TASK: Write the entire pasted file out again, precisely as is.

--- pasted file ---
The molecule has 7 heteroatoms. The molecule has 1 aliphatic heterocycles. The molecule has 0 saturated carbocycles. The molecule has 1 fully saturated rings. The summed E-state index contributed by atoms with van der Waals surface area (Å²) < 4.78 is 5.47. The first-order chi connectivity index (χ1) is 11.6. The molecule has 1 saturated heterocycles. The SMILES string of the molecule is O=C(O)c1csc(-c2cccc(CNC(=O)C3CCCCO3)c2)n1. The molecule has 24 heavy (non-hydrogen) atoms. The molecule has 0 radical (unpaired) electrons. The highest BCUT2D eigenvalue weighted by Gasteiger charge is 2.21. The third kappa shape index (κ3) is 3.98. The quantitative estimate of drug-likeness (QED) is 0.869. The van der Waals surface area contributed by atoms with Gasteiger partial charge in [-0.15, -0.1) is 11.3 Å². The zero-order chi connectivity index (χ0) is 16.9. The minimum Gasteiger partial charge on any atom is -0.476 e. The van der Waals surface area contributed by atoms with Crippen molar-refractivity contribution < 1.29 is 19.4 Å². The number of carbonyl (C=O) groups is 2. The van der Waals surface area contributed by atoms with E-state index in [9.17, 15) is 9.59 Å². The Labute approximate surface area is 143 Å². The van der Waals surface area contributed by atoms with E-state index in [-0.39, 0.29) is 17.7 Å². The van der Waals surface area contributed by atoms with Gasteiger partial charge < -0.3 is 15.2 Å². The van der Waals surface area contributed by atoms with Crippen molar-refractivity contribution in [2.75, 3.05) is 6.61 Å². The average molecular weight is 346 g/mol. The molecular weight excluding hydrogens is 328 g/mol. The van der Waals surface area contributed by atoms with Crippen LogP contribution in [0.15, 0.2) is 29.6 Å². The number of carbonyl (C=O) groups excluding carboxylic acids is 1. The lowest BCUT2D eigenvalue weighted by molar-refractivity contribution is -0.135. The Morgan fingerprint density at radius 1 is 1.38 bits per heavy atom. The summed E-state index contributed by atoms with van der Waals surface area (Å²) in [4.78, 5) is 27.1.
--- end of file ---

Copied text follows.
The molecule has 7 heteroatoms. The molecule has 1 aliphatic heterocycles. The molecule has 0 saturated carbocycles. The molecule has 1 fully saturated rings. The summed E-state index contributed by atoms with van der Waals surface area (Å²) < 4.78 is 5.47. The first-order chi connectivity index (χ1) is 11.6. The molecule has 1 saturated heterocycles. The SMILES string of the molecule is O=C(O)c1csc(-c2cccc(CNC(=O)C3CCCCO3)c2)n1. The molecule has 24 heavy (non-hydrogen) atoms. The molecule has 0 radical (unpaired) electrons. The highest BCUT2D eigenvalue weighted by Gasteiger charge is 2.21. The third kappa shape index (κ3) is 3.98. The quantitative estimate of drug-likeness (QED) is 0.869. The van der Waals surface area contributed by atoms with Gasteiger partial charge in [-0.15, -0.1) is 11.3 Å². The zero-order chi connectivity index (χ0) is 16.9. The minimum Gasteiger partial charge on any atom is -0.476 e. The van der Waals surface area contributed by atoms with Crippen molar-refractivity contribution < 1.29 is 19.4 Å². The number of carbonyl (C=O) groups is 2. The van der Waals surface area contributed by atoms with E-state index in [9.17, 15) is 9.59 Å². The Labute approximate surface area is 143 Å². The van der Waals surface area contributed by atoms with E-state index in [-0.39, 0.29) is 17.7 Å². The van der Waals surface area contributed by atoms with Gasteiger partial charge < -0.3 is 15.2 Å². The van der Waals surface area contributed by atoms with Crippen molar-refractivity contribution in [2.75, 3.05) is 6.61 Å². The average molecular weight is 346 g/mol. The molecular weight excluding hydrogens is 328 g/mol. The van der Waals surface area contributed by atoms with Crippen LogP contribution in [0.15, 0.2) is 29.6 Å². The number of carbonyl (C=O) groups excluding carboxylic acids is 1. The lowest BCUT2D eigenvalue weighted by molar-refractivity contribution is -0.135. The Morgan fingerprint density at radius 1 is 1.38 bits per heavy atom. The summed E-state index contributed by atoms with van der Waals surface area (Å²) in [4.78, 5) is 27.1.